My father had bought the house in Nepaul Street from a young man and his mother named Nieves. Of Portuguese descent, Mr Nieves worked as a solicitor’s clerk. He had supervised the building of the house, where sills and frames were often crooked (I know, because I made the draperies). Apparently, his aged mother was no longer able to climb the steep and uneven steps to the upper floor.

Our home, which seems so small today, was bright and beautiful and inviting. A two-storey building, the bedrooms and the bathroom were on the upper floor, while the living room, dining room and kitchen were on the ground floor. Upstairs, between the two bedrooms and facing the street was an open-sided gallery on the south-western corner which was immediately turned into a half-bedroom for Vidia. The wooden partitions between the rooms had woodwork grilles at the top. The windows remained open except during rain, and the winds skipped through both bedrooms. The openness of the ground floor, with its lattice panels on which a bleeding heart vine grew, mitigated the smallness of the house and allowed plenty of light and good ventilation. No part of that small, compact house was dark or claustrophobic.

Our parents’ bedroom had its SlumberKing bed, with the hat rack pinned on the back of one of its doors. A tiny desk was in the corner and later they would add a cypre wardrobe with a full-length mirror. The girls’ bedroom had a tall iron four-poster with a smaller bed in which Kamla and Shiva slept. There was room for a decent corridor between the beds. We also had a bureau with four drawers to hold our belongings and a draped makeshift cupboard behind one of the doors that held our dresses, with shoe boxes on the top. The two-tiered cotton curtains, graduating from cretonne to broderie anglaise over the years, allowed privacy and easy laundering. All laundry was done by hand over a washtub by our mother.

With Pa’s gardening skills, through each bedroom we could view greenery: the hills and acacia tree to the north, our neighbours the Sudans’ breadfruit tree to the south and our struggling plum tree to the east, which finally grew into view bearing few fruit but shiny leaves. That the property faced west into the afternoon sun was a definite drawback. But with everyone out of the house except on weekends and during the school holidays we managed the heat of the early afternoons. We had a very small yard with a curved driveway to the garage. In retrospect, the size of the plot made it easier to manage, with a tiny garden on three sides and a back area for the laundry lines.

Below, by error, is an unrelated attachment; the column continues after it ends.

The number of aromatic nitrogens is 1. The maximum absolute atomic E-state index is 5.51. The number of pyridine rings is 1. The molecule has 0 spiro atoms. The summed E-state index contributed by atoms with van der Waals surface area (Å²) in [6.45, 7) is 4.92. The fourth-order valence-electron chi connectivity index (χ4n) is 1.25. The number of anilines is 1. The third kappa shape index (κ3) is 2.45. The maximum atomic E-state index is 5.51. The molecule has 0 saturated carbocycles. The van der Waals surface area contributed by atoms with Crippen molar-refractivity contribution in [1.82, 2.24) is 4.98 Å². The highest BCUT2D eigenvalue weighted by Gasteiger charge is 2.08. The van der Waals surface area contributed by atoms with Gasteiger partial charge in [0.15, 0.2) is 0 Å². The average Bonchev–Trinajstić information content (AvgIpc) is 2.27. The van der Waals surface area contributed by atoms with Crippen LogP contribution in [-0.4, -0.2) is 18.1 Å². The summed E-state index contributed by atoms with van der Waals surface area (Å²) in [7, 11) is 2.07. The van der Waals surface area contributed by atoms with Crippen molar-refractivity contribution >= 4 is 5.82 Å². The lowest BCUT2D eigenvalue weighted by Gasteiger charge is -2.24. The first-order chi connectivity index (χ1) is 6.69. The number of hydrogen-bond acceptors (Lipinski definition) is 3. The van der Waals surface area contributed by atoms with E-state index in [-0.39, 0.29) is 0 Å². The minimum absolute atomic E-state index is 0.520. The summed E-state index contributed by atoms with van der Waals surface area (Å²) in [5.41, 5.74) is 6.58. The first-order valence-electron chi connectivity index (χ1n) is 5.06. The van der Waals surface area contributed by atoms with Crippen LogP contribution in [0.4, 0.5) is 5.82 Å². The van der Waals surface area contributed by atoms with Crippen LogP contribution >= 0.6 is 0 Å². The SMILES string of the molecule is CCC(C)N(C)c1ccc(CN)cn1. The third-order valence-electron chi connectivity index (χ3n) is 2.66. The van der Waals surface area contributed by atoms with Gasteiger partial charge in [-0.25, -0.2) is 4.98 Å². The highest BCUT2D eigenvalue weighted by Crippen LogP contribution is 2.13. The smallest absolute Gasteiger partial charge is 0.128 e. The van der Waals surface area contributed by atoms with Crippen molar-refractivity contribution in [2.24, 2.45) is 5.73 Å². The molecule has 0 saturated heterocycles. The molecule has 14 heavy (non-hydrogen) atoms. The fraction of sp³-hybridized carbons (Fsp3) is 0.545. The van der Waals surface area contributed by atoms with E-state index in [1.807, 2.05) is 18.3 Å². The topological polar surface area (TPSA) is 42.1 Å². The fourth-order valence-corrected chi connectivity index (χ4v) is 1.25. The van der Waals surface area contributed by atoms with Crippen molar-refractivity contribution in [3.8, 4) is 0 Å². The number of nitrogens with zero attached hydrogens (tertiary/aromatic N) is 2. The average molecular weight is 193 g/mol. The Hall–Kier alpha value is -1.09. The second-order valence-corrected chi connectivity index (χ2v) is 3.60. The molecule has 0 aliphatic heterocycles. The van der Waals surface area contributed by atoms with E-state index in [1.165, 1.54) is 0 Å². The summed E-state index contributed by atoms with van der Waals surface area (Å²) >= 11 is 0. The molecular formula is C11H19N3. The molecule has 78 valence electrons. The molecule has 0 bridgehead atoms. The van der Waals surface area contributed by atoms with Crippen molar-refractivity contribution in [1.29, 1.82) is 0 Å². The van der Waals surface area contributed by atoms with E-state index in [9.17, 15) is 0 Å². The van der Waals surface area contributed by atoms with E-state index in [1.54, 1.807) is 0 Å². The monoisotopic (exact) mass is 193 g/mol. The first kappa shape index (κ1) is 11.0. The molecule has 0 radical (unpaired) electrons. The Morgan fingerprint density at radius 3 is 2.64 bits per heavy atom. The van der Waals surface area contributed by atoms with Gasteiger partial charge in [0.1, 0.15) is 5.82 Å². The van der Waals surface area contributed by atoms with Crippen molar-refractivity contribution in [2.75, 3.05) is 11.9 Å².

Our arrival at 26 Nepaul Street was unforgettable. There was a hubbub of activity involving only our family. Pa and Vido had to mount the beds while Ma and Kamla were putting up the salmon-pink draperies and encasing the cushions of the Morris chairs with matching flowered cretonne. The chairs had come as part of the deal with the house.

With polished floors and matching rugs, a small table and a shining brass pot with three legs and the heads of lions, and the smell of new linoleum on the kitchen floor, we were buzzing with joy and experiencing a lightness that would carry on for days. Mira, Shiva and I had nothing to do but keep out of the way. Sati must have been doing some kind of pleasurable chore like hanging our teacups on the cup-hooks left by the previous owners. The Rediffusion box on the wall in the gallery upstairs provided news and music, and our world seemed complete. (These boxes, or closed-circuit transmitters, rented by the month and operated by Radio Trinidad, were everywhere in homes before radios became cheap and the government granted licences for other stations to operate.) With time the old kitchen table that held our pots and pans would be replaced and Ma would enjoy working on her two-burner kerosene stove. We as children were happy and carefree, but we had no idea what this, our new home, would have meant to our parents who had struggled over the years to get to home base.

In 1946, at the early age of fourteen, Vidia earned his Cambridge University-administered School Certificate with a brilliant performance. By placing among the top sixteen competing students on the island, he won himself a “house scholarship” that paid his way to begin studying at QRC for the Higher School Certificate. Having also won the College Quiz, a well-known local competition, for QRC, his fame as a student began to grow beyond his school. A year later, two years older than Vidia but less precocious, Kamla earned her own SC honours. Without going on to the HSC level, she left St. Joseph’s Convent just as our sister Sati was about to enter the school.